A previous study showed that PCR was superior to serology for the diagnosis of acute M. pneumoniae infection and identified a high rate of persistent infection [9]. The study examined M. pneumoniae infection in children aged 10 to 16 years who showed acute respiratory symptoms during a community outbreak of Mycoplasma infection. The results revealed that PCR testing of respiratory secretions may provide an early diagnosis and be more sensitive than serologic techniques.
Another prospective study was conducted to compare the diagnostic value of an indirect immunofluorescence assay with that of PCR for the diagnosis of M. pneumoniae in adults. PCR showed lower sensitivity than serology; therefore, the authors recommended the use of serology and PCR in parallel to confirm M. pneumoniae infections in adults with community acquired pneumonia [34].
A meta-analysis showed that commercial PCR tests generate consistent results with high specificity, but they show low/variable sensitivity for M. pneumoniae. These findings suggest that, although commercial PCR tests may be superior for diagnosing M. pneumoniae infection, they cannot completely replace serologic assays. Thus, PCR plus serology could be a good screening method for the reliable and accurate diagnosis of M. pneumoniae infection [35].
Although a previous study showed that the seroprevalence of M. pneumoniae infection in a study population was significantly higher than that in the control group, the role (if any) played by M. pneumoniae in AECOPD was not substantiated by culture isolation or PCR [15]. Thus, there is a need for more studies of well-defined patient populations with AECOPD to establish a correlation between serological evidence of M. pneumoniae infection and that provided by culture and PCR.
Few studies have examined correlations between different microbiologic techniques with respect to the detection of atypical pathogens [14-16]. Indeed, we found no correlation between serologic assays and PCR in this respect.
Another finding that we found interesting was that 10 of 28 moderate AECOPD patients (36%) who were positive for atypical pathogens also yielded at least one typical bacterial pathogen upon sputum culture. A previous study detected at least one additional respiratory pathogen (viral or bacterial) in 71% of hospitalized AECOPD cases with M. pneumoniae [7]. Another prospective study of patients with severe exacerbation and respiratory failure showed that 29% were mixed infections by bacterial pathogens [11]. The prevalence of mixed infections varied, depending on the detection method and pathogen examined. One pathogen may exacerbate infection by another pathogen, or two pathogens may act independently.
The aim of the current prospective study was to use a combination of techniques (serologic assays and PCR) to determine the role of atypical pathogens in 341 AECOPD patients. This is a large cohort when compared with those in previous studies. However, a limitation of the present study is that we did not perform direct culture of atypical pathogens.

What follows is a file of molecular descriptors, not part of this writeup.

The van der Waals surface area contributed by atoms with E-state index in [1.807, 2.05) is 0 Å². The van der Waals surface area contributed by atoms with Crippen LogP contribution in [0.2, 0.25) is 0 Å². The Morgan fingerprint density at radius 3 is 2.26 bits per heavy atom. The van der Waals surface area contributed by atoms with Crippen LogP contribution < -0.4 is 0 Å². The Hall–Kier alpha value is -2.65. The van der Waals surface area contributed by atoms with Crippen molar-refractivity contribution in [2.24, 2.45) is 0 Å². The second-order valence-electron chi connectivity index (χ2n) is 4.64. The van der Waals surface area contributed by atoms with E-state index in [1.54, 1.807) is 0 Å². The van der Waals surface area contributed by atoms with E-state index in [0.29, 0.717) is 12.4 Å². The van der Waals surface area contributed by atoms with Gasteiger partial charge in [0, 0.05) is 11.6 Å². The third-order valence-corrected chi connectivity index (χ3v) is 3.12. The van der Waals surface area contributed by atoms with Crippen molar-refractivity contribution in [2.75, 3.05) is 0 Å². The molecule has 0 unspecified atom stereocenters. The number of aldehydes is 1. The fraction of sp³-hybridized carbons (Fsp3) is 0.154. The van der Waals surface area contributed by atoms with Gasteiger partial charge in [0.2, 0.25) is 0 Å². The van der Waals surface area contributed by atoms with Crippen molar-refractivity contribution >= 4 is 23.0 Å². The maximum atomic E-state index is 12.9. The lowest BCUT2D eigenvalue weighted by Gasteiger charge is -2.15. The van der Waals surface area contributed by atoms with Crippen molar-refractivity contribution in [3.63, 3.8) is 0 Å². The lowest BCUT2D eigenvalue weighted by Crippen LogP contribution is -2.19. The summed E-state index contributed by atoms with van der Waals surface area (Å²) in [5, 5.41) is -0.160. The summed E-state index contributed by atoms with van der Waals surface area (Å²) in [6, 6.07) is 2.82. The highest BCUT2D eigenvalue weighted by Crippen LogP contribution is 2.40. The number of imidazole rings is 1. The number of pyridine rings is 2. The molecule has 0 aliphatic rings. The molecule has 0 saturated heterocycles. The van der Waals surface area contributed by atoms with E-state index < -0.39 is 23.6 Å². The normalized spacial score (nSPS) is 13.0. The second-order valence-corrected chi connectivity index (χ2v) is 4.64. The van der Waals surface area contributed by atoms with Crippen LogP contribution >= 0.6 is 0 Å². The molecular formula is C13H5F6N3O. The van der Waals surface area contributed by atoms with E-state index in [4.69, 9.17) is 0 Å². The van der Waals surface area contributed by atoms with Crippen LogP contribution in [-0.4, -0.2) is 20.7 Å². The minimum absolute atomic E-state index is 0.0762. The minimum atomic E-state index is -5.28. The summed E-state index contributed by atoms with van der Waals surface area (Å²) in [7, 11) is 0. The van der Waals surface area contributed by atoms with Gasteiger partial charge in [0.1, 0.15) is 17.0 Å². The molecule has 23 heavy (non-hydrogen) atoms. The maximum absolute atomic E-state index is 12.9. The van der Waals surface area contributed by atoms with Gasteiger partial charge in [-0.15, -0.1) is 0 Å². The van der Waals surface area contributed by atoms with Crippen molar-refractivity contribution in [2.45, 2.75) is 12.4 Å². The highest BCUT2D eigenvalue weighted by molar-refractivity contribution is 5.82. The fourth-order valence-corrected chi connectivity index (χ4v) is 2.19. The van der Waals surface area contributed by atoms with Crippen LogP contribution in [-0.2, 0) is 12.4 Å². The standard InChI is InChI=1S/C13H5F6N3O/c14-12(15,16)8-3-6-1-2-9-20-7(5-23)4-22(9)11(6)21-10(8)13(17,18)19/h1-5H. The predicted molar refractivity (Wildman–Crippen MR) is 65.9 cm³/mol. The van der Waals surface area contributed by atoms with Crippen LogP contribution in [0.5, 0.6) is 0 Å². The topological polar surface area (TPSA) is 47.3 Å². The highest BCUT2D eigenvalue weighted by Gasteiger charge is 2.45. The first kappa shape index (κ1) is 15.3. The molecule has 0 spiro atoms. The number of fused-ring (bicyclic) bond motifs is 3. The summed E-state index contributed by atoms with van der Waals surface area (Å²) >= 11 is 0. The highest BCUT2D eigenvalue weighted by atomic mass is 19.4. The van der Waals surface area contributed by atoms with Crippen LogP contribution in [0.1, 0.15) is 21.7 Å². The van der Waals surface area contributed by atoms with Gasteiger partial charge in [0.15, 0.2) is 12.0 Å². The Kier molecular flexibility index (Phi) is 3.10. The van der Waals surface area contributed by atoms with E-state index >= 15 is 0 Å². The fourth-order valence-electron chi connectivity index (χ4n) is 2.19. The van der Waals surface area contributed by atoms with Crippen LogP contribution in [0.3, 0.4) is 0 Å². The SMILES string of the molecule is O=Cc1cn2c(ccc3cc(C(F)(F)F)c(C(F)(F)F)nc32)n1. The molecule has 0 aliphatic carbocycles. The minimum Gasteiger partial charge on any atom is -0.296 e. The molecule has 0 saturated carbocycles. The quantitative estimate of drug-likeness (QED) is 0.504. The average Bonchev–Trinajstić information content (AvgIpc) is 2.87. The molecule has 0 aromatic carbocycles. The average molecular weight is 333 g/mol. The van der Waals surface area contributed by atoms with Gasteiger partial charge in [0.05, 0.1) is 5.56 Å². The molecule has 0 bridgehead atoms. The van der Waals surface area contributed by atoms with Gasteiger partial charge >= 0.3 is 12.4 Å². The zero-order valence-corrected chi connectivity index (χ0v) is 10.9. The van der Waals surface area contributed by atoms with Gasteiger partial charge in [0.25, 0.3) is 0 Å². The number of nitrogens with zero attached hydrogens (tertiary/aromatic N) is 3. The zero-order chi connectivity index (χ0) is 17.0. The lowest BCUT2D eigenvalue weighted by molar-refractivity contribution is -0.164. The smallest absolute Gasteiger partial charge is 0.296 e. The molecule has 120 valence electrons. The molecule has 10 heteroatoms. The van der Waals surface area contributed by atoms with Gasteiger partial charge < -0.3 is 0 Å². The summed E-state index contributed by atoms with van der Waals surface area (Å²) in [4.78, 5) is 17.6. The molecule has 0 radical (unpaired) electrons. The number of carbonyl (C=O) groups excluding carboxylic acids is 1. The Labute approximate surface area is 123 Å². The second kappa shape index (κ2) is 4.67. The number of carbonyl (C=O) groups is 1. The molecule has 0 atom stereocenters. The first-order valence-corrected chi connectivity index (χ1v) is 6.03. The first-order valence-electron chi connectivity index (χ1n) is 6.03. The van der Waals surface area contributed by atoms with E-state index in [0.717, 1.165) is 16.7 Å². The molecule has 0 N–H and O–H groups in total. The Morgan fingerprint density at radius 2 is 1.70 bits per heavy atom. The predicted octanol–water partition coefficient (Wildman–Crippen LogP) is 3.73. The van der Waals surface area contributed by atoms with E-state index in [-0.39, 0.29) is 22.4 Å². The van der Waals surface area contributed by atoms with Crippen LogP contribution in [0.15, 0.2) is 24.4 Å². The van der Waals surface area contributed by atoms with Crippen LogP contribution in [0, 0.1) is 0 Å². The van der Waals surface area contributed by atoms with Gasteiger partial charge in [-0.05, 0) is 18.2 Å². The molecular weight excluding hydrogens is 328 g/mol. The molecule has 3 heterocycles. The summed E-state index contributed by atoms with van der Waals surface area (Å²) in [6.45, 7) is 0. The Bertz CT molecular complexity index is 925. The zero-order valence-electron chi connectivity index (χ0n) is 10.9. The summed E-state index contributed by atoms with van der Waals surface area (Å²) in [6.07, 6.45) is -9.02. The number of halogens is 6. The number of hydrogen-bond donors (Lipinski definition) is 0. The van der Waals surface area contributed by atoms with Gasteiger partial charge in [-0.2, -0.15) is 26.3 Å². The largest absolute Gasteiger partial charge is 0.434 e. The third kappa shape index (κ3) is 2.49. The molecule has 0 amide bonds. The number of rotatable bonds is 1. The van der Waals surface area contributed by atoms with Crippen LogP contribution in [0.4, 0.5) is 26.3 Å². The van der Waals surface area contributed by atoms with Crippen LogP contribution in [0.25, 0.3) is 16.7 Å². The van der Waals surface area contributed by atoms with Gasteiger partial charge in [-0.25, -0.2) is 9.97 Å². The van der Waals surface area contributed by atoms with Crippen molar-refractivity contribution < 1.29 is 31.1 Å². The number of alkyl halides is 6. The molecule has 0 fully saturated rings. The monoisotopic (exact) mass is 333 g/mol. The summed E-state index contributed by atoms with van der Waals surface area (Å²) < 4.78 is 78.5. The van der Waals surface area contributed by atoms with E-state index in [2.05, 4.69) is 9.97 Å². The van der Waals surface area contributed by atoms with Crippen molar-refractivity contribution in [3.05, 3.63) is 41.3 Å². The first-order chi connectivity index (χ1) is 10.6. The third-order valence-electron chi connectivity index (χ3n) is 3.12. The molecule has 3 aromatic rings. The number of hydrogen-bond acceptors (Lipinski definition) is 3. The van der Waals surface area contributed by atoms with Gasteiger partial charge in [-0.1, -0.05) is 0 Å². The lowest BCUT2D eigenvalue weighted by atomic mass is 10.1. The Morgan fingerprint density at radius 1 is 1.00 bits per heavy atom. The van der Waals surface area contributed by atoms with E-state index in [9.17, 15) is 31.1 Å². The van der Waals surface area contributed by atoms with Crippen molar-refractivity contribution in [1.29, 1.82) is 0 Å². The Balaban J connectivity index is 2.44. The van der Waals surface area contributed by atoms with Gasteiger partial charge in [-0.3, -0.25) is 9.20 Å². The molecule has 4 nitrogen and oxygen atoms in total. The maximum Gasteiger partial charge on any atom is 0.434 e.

In conclusion, the serological prevalence of atypical pathogens in AECOPD was relatively low. These results, when combined with the negative PCR results, suggest that atypical pathogens play no (or a very limited) role in AECOPD, and that detection of atypical pathogens is not necessary in South Korea.

KEY MESSAGE

1. The serology results revealed that atypical pathogens were relatively uncommon in acute exacerbation of chronic obstructive pulmonary disease (AECOPD).
2. Polymerase chain reaction revealed no direct evidence of atypical pathogens in AECOPD.
3. Atypical pathogens may not be a major cause of AECOPD in South Korea.

Conflict of interest

This study was supported by Dongwha Pharmaceuticals, Seoul, Korea. The sponsors of all the funding bodies had no role in the design of the study, the collection and analysis of the data, or the preparation of the manuscript.

Acknowledgments

The participants of this study are as follows: Sung Hwan Jung, Jeong Woong Park, and Sun Young Kyung (Gachon University Gil Medical Center, Incheon, Korea), Joong Hyun Ahn, Ah Young Shin, Hwa Young Lee (College of Medicine, Incheon St. Mary's Hospital, The Catholic University of Korea, Incheon, Korea), Yoonki Hong (Kangwon National University Hospital, Chuncheon, Korea), Yi Young Jung (Gyeongsang National University School of Medicine, Jinju, Korea), Hee Joung Kim and Kwang Ha Yoo (Konkuk University School of Medicine, Seoul, Korea), Young June Jeon, Chi Young Jung (Keimyung University Dongsan Medical Center, Daegu, Korea), Kwang Ho In, Eun Joo Lee (Korea University Anam Hospital, Seoul, Korea), Sang-Do Lee, Sei Won Lee, Jae Seung Lee, and Yeon-Mok Oh (Asan Medical Center, University of Ulsan College of Medicine, Seoul, Korea), Lim, Gune-Il, Kim, Myung Shin (Soonchunhyang University Hospital Gumi, Gumi, Korea), Yong Hoon Kim, Jae Sung Choi, Ho Sung Lee (Soonchunhyang University Hospital Cheonan, Cheonan, Korea), Keu Sung Lee (Ajou University Hospital, Suwon, Korea), Kwang Won Seo, Yangjin Jegal, Jong-Joon Ahn (Ulsan University Hospital, Ulsan, Korea), Myoung Kyu Lee, Suk Joong Yong, Kye Chul Shin (Wonju Severance Christian Hospital, Yonsei University Wonju College of Medicine, Wonju, Korea), Jin Hwa Lee, Yon Ju Ryu, Seok Jeong Lee, and Jung Hyun Chang (Ewha Womans University Medical Center, Seoul, Korea), Hang Jea Jang and Hyun Kuk Kim (Inje University Haeundae Paik Hospital, Busan, Korea), So Ri Kim, Seung Yong Park, Chi Ryang Chung (Chonbuk National University Hospital, Jeonju, Korea), Ju Ock Kim, Jeong Eun Lee (Chungnam National University Hospital, Daejeon, Korea), Ki Man Lee, Jin Young An (Chungbuk National University Hospital, Cheongju, Korea), Changhwan Kim, Jae Young Lee, Eun Kyung Mo (Hallym University Kangdong Sacred Heart Hospital, Seoul, Korea), Ki Suck Jung (Hallym University Sacred Heart Hospital, Anyang, Korea), Ji-Young Moon (Hanyang University Guri Hospital, Guri, Korea), Chin Kook Rhee (College of Medicine, Seoul St. Mary's Hospital, The Catholic University of Korea, Seoul, Korea), Eu gene Choi (Daejeon Hankook Hospital, Daejeon, Korea), Yong-Soo Kwon (Chonnam National University Hospital, Gwangju, Korea), Ji-Hyun Lee (CHA Bundang Medical Center, CHA University, Seongnam, Korea), Myung Jae Park (Kyung Hee University Hospital, Seoul, Korea).